Record companies price their goods like any other company, to get maximum profits. I guess it's hard for them to be honest about it because people are more emotionally attached to music than corn flakes.
posted by bhnyc at 12:25 PM on February 3, 2007


Then come marketing and promotion costs -- perhaps the most expensive part of the music business today. They include increasingly expensive video clips, public relations, tour support, marketing campaigns, and promotion to get the songs played on the radio.

So a CD costs so much because it costs money to convince me to buy it? Fuck that. No wait--let's play it their way and price CD's according to marketing costs. It really wouldn't bother me a bit if the latest stuff by Janet Jackson or some American Idol appointee cost twice as much, and the artists they hardly spend a dime on were dirt cheap. If the RIAA thinks that will work, by all means let them try it.
posted by hydrophonic at 12:27 PM on February 3, 2007 [4 favorites]


The RIAA is nothing but a punch of thugs.
posted by rougy at 12:27 PM on February 3, 2007 [1 favorite]


CDs.

It's not possessive, it's plural.
posted by jpburns at 12:30 PM on February 3, 2007 [3 favorites]


skygazer: "New Media".
posted by phaedon at 12:30 PM on February 3, 2007


If every album is competing with every other album for attention, then won't this just create an advertising race that, like the arms race, leads to infinitely increasing expenditures until, I don't know, the universe breaks or something? I mean, how is any one album supposed to stand out when every album is trying to stand out?

Ironically, this is the same problem they cause for themselves with dynamic range compression.
posted by ludwig_van at 12:31 PM on February 3, 2007 [2 favorites]


"Quit complaining and fork over $16 or more for a CD with one or two (or maybe three) good songs on it and alot of filler crap fluff."

Riiight. So, here's how it works:

0) CD comes out. No single is marketed heavily. You: "This CD sucks!"

1) Music industry heavily markets a track. You: "This CD has only one good song!"

2) Music industry heavily markets a track. You: "This CD has only two good tracks!"

The rest of the sequence is left as an exercise for the reader.
posted by effugas at 12:32 PM on February 3, 2007 [1 favorite]


Another factor commonly overlooked in assessing CD prices is to assume that all CDs are equally profitable. In fact, the vast majority are never profitable... In the end, less than 10% are profitable, and in effect, it's these recordings that finance all the rest.
That sounds like a bad business model. They should look into that.

Also, is anyone else bothered by the borderline illiterate writing style? "Another factor commonly overlooked is to assume that...?" C'mon, nameless industry flunkie. Stop just stringing phrases together and learn to express a thought.

Am I picky? Should I not expect so much from shameless hucksters?
posted by verb at 12:34 PM on February 3, 2007


I remember that when they came out, CDs were more expensive than vinyl. They told us that eventually the costs of CDs would go down below that of vinyl. Ha.


Here's the problem for the RIAA--back in the day, you needed a factory to make records. Now you can make them on your own desktop. This radically lowers the value that the RIAA's members add to the product you purchase. Most of that cost goes into useless marketing and distribution networks. Even those costs are being reduced by the Internet, whose cost of entry these days is thankfully low. Indeed, almost all of the artists themselves make very little from the recordings and tour constantly to make money.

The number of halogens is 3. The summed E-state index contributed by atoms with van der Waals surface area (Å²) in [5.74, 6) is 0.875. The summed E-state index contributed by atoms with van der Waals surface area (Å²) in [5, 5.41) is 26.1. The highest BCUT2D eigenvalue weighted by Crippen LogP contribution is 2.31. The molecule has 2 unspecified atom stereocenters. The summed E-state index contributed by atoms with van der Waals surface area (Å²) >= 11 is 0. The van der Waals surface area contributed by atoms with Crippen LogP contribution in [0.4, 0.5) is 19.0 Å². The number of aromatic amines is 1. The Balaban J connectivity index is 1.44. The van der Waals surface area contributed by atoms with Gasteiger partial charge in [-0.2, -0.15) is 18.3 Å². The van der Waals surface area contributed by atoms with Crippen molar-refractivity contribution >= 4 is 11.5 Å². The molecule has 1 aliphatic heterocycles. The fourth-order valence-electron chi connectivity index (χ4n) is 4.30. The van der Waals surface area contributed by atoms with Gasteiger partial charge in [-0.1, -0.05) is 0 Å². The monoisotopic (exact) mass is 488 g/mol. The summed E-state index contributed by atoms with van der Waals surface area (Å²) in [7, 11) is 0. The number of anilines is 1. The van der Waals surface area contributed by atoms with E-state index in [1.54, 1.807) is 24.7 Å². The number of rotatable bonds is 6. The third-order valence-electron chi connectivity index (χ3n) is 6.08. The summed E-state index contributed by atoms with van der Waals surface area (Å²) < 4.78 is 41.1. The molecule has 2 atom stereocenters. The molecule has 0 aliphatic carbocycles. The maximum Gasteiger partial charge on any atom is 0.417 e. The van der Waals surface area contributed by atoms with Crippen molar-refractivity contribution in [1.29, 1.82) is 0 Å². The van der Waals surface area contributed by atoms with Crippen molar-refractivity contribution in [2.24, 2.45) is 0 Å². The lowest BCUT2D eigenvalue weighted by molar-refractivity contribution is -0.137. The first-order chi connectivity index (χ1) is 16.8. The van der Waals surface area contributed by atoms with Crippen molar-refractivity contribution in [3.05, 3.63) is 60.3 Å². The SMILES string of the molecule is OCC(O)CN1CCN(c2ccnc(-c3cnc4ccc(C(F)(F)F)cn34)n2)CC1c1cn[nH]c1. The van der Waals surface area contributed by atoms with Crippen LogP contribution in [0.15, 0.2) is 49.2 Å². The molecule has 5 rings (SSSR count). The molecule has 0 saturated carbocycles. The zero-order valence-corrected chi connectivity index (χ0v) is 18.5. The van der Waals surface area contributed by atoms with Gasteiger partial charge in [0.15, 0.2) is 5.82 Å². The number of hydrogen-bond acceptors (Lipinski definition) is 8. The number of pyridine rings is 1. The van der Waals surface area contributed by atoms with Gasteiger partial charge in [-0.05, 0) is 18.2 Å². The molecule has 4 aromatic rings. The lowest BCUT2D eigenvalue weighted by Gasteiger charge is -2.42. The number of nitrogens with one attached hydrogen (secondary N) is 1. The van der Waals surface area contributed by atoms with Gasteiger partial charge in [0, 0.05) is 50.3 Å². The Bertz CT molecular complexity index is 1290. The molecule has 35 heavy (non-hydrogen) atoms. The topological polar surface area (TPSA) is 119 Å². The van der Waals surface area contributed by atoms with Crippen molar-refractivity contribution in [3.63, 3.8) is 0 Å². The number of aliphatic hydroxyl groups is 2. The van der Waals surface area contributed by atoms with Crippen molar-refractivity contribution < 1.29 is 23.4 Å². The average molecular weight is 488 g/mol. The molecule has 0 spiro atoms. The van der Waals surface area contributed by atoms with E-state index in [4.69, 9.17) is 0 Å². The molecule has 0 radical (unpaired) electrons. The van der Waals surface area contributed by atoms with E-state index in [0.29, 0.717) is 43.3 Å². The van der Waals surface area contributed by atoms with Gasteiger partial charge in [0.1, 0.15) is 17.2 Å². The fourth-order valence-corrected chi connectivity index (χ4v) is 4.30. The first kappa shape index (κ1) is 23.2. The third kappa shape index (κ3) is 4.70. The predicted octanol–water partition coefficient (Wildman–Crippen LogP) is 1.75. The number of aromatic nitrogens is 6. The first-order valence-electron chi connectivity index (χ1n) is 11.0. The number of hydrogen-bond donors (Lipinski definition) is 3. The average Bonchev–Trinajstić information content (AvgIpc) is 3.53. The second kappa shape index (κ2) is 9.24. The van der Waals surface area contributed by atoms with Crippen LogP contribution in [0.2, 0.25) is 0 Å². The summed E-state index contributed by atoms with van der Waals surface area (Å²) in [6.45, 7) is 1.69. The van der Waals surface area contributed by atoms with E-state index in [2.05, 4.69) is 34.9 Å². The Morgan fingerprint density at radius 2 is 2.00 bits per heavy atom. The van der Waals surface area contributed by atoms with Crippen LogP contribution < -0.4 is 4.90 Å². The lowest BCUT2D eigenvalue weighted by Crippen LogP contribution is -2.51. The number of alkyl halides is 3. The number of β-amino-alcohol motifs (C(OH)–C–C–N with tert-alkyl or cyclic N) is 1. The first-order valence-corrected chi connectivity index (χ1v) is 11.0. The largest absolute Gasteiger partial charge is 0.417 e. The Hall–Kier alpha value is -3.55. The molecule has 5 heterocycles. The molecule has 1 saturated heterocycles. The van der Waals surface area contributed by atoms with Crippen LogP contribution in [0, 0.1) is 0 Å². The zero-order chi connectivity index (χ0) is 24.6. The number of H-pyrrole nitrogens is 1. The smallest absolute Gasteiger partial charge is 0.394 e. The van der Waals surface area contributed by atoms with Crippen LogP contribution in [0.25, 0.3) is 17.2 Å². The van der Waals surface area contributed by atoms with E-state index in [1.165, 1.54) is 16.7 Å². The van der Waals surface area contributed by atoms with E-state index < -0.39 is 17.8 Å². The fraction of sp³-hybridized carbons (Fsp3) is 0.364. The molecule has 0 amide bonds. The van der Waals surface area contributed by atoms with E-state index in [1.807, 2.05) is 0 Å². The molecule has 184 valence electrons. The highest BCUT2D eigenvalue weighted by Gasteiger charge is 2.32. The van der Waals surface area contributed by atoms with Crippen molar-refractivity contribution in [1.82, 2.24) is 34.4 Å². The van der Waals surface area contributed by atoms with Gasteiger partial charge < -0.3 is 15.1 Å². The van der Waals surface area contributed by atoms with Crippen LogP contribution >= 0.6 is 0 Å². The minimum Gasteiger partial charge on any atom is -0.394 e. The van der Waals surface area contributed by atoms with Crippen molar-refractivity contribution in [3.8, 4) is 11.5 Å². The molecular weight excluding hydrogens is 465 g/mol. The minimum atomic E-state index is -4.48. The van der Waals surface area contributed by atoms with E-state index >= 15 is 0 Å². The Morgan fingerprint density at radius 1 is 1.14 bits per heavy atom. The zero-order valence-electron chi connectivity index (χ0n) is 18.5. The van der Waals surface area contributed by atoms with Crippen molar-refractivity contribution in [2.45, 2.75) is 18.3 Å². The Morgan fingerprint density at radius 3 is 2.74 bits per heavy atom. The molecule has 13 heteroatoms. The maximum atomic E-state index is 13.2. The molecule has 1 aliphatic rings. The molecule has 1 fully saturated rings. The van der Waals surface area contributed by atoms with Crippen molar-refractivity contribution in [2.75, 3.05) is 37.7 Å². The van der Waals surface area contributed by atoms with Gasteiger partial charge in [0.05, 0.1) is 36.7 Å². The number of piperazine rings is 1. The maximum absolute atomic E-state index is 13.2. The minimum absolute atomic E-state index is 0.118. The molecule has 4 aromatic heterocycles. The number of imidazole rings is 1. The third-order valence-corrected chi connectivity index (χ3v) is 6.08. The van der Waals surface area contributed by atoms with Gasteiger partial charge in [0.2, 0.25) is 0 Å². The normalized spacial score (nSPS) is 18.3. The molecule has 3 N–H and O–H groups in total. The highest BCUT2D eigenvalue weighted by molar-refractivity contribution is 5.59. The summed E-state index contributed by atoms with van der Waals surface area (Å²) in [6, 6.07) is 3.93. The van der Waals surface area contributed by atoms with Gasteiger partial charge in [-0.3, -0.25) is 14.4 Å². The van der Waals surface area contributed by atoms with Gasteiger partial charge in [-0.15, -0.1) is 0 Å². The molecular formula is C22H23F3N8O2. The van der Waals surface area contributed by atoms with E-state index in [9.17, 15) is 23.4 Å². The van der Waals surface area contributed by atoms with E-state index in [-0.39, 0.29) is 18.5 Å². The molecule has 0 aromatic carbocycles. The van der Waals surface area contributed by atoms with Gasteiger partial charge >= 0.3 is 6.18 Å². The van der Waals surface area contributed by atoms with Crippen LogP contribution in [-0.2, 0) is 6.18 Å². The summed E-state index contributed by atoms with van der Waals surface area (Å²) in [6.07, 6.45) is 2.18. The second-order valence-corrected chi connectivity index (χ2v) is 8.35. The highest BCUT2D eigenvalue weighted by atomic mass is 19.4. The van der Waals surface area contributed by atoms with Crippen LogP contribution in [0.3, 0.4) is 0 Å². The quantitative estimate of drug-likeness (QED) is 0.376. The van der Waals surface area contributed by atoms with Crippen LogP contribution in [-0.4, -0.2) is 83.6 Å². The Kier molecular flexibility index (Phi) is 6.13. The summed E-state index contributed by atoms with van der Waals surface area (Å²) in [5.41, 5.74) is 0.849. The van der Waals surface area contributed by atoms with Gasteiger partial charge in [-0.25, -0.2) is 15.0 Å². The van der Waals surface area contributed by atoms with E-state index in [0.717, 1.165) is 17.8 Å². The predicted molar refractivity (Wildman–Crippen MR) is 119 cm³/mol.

Essentially, you have the entrenched interests of a few dozen large corporations taking in far more of the money spent on music than necessary. They take on the front end from the artists and the back end from the purchasers. These companies owe their position and fortune to historical factors that mean very little today.

As their profits go down, and as they contribute less and less to the product in terms of manufacturing and marketing, they fall back on the last power they have, the copyright they own over the music. That power is hollow, because the companies add very little to the music and mean less and less to the artists, who really should be getting the lion's share of the profits.

Capitalism will spring into the void. Eventually, the big labels will break down as most content of all kinds shifts to an Internet-based distribution system. Then the banality of the record labels will no longer control the market. The banality of the listeners will.
posted by Ironmouth at 12:37 PM on February 3, 2007 [4 favorites]


The old model that the RIAA is protecting---that of people owning little iconic discs in order to listen to music---is a dying one. With iPods and other MP3 players, the "product" called CD is less important, and the music itself can potentially be what people focus on. If you just like one song by a certain group, why buy the whole CD when you can get it for $.99 online?

As the distribution system changes, it also allows a greater variety of music to reach the public. Artists that big music companies would never release anything by now have the opportunity to reach their fans directly, through web sites and music downloads.

It is not the art form of music that is threatened, but the distribution system of the music that the RIAA represents. As Frank Zappa said "Music consumers like to consume music . . . not specifically the vinyl [or plastic] artifact wrapped in cardboard [or plastic]." Before the internet existed, he suggested a method of delivering music directly to consumers via telephone line or television cable. He was, of course, ahead of his time, and the industry ignored him.